The online, national “consultation” survey on reforms ended on Sunday, March 20 with low participation: just over half a million people according to the state news agency TAP, or just under 7 percent of the voting age population. The final day of the consultation coincided with the 66th anniversary of Independence Day and a protest march near the suspended Parliament in Bardo by the “Citizens Against the Coup” group and the Ennahdha party.
“I boycotted the online consultation. I don’t want to be a part of anything [President Kais Saied] does,” said 23-year-old protester Omar. Omar said he had voted for Saied in the 2019 elections but no longer supports him.
“I don’t regret voting for him in the elections, but what he’s doing is wrong. The Parliament was a complete farce, yet it represented me nevertheless. There are MPs who I voted for and who represent me. Kais Saied’s ultimate mistake is that he chose to rule alone. I’m not saying he is a dictator, but having absolute power will create a dictator out of him because that’s human nature,” he told Meshkal at the Sunday protest.
In December, President Saied had announced the online consultation would take place followed by a referendum on constitutional reform on July 25, 2022 that he implied would be linked to the results of the poll. The “e-istichara” web platform launched its survey on January 15, 2022 “to give the opportunity to all citizens” to provide ideas for “the development of new visions and approaches that could allow the management of public affairs in their different aspects,” according to the website. Questions on the platform were divided into six sections: political affairs; economy; social affairs; sustainable development; quality of life, and education and culture. Each section had five or six multiple choice questions and “free expression” sections with 200-word limits.
In a video address posted on the Presidency’s Facebook page shortly after midnight on the night the consultation ended, President Saied declared that “the national consultation is the first step in the national dialogue, and it is successful despite all attempts to thwart it.” He claimed that this attempt to “thwart” it included some technical manipulation, bu t he did not specify who he thought was behind these attempts.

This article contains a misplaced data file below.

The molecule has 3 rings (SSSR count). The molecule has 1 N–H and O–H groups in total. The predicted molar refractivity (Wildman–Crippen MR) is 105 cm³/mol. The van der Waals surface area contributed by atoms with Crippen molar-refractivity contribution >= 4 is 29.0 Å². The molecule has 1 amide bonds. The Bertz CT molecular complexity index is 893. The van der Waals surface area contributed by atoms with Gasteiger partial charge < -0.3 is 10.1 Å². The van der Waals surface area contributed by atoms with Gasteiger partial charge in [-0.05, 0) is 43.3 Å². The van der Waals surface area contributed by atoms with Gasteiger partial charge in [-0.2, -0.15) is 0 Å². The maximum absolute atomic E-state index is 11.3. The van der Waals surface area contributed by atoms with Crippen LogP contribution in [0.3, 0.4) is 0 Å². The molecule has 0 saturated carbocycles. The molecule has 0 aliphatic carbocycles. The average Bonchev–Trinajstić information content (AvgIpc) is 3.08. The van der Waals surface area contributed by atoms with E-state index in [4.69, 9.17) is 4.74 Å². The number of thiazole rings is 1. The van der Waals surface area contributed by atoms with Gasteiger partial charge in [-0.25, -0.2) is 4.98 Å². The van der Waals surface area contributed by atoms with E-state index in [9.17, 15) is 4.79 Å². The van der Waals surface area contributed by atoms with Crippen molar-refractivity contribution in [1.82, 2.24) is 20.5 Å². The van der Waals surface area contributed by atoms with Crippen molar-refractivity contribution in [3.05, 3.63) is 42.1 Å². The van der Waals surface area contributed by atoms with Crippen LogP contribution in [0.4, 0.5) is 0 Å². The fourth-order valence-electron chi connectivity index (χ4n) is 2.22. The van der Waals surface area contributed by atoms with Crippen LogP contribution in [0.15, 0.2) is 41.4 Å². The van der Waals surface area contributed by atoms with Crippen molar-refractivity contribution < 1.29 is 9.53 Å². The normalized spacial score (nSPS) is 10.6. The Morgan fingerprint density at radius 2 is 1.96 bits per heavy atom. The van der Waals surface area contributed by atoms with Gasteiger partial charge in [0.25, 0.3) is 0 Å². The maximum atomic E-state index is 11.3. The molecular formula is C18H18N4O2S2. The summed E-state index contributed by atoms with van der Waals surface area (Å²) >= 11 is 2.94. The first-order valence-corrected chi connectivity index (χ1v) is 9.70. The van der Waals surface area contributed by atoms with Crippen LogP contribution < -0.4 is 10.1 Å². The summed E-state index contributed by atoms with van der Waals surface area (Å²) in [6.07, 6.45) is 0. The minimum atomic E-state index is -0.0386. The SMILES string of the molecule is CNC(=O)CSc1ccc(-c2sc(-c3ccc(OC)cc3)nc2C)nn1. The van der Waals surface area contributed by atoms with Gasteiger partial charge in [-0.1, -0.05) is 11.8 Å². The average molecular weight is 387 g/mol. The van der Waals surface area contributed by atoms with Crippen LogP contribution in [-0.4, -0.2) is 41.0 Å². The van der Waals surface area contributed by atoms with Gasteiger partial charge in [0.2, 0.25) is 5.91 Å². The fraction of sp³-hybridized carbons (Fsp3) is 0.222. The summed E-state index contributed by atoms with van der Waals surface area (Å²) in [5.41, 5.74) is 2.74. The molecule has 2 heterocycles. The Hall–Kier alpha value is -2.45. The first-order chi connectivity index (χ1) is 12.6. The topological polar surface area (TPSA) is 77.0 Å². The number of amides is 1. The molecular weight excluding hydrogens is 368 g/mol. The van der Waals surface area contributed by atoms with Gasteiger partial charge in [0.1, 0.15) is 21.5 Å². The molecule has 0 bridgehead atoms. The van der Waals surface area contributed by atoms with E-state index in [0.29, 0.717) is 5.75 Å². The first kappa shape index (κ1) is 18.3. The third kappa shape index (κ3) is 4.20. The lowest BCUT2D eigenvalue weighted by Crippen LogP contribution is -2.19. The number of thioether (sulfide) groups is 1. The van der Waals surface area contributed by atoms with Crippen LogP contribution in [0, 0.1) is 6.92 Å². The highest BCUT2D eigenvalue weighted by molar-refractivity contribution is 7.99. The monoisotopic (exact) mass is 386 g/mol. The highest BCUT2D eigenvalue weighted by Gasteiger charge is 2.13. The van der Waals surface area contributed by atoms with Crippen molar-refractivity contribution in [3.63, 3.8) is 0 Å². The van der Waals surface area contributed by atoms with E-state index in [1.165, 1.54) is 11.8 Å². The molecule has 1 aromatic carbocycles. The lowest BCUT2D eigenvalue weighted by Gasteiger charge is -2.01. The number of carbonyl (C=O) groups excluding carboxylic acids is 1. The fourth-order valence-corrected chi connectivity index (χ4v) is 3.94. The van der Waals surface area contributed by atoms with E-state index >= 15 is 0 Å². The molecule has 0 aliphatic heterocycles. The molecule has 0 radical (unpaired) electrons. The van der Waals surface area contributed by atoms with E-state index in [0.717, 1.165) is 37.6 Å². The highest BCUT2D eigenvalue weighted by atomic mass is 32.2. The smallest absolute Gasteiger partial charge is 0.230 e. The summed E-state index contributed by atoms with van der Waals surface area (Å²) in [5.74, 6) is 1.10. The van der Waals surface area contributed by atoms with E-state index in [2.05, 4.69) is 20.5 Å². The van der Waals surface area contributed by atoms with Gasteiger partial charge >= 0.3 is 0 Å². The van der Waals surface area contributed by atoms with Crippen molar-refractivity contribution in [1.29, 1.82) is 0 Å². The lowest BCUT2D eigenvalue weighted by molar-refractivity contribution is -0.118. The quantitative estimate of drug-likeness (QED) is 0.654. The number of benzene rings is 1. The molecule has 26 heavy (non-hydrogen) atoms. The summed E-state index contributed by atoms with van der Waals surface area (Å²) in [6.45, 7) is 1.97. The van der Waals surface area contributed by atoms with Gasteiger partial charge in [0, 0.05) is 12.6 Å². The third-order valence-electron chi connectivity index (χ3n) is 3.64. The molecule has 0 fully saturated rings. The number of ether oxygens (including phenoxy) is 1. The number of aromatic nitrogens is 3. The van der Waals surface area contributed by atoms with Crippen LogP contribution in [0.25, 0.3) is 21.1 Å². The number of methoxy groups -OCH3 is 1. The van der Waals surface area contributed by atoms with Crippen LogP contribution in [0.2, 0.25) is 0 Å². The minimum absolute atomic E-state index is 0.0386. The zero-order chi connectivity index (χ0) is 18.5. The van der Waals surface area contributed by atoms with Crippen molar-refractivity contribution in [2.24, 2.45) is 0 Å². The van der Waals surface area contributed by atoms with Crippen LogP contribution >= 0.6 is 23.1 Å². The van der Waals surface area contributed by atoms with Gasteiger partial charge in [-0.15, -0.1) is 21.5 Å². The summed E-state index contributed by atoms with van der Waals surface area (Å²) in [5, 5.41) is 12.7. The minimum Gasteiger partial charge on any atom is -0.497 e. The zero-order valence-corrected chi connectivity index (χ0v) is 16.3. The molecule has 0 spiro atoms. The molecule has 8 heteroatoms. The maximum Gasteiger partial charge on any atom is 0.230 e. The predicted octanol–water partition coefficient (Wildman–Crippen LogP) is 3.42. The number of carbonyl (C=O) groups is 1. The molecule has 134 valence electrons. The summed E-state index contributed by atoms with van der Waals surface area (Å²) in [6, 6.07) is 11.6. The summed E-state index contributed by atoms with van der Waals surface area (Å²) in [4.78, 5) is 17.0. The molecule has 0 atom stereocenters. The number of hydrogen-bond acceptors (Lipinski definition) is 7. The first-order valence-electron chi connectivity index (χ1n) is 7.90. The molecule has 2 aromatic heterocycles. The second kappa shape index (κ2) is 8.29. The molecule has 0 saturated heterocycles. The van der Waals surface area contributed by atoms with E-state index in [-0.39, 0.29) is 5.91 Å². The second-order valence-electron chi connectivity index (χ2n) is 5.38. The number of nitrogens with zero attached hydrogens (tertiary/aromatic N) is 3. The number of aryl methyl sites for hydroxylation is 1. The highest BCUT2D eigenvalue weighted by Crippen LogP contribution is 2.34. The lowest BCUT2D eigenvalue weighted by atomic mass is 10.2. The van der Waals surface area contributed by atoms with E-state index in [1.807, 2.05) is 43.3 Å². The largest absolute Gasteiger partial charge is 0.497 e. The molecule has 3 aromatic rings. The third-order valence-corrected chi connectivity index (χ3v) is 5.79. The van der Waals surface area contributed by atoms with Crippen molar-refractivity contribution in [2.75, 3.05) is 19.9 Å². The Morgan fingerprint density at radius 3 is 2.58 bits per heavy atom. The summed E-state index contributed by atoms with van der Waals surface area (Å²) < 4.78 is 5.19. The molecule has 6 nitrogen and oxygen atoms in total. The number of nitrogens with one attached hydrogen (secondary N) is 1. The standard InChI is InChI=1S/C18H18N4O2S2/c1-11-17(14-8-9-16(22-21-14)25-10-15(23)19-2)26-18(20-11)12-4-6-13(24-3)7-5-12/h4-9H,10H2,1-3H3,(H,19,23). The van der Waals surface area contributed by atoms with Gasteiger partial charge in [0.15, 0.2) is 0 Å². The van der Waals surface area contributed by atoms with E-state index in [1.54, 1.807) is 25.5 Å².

The Ennahdha party and other political parties that have opposed President Kais Saied’s July 25 decision have condemned the consultation as illegitimate.
“The national consultation is a fraud… It failed miserably,” Mondher Ounissi, a member of Ennahdha’s executive bureau told Meshkal at March 20 protest.
“The president must be ashamed and withdraw the consultation and the road map, restore the suspended institutions, and engage in a national dialogue,” Ounissi said, adding that he believed the Ennahdha party “were the scapegoats on the 25th of July. He [Saied] achieved what he wanted by getting rid of Ennahdha.”
Other Critiques of the Consultation
Meshkal also spoke with non-partisan actors who also did not participate in the consultation for entirely different reasons.
“I didn’t take part in it because I believe that the President already has a political plan that he’s determined to achieve despite the consultation answers,” said 22-year-old Ghailen.
“I didn’t take part in the consultation because reaching a political balance cannot be done through answering a few questions online. The consultation is not taken seriously by the people promoting it, since all they care about is getting as many people as possible to register in the survey without emphasizing how important their replies must be and that they should answer seriously. That made me question the credibility of the whole thing,” said Lokman, a 23-year-old teacher.
Others expressed concerns over the online platform’s capacity to secure people’s personal data entered into the system.
“As a software development engineer, it is important for me to know how the collected data will be handled and will the platform protect my personal information or not. There are no guarantees that the collected database won’t be used elsewhere for other reasons. No expert explained this to the public,” said 27-year-old Houssem.
Still others pointed to the consultation as a distraction from other more pressing issues.
“The consultation is a complete farce and the country is on a slippery slope. We keep heading towards worse, economically and socially. We’ve been suffering from the shortage of basic goods and struggling to provide our families with the necessities for a proper livelihood. We are being starved because of the constant increases in prices. The consultation is not our priority right now,” a history teacher present at the demonstration told Meshkal while declining to give her name.
Meshkal also spoke with 23-year-old Zied who did participate in the consultation. For his part, Zied said he believed in the consultation, but he conceded that it was set-up to support President Kais Saied’s political project.
“I took part in the consultation as I found it is the only way for me to voice my opinion. The choices were limited and I believe that it was done strategically, since answers need to be directed according to what the president thinks would work best for his political project that I consider to be a national project that everyone should participate in. I believe in the national consultation, and that’s why I participated,” said Zied.
Only 168,705 women, or 32 percent of respondents to the online survey, were women. Sunday’s protest gathered roughly 1000 people, although the Ministry of Interior put the number lower at 800 while Riadh Chaibi, an Ennahdha member and advisor to Ennahdha leader Rached Ghannouchi, boasted to the crowd using a microphone that they had gathered “30,000 here in Bardo.”
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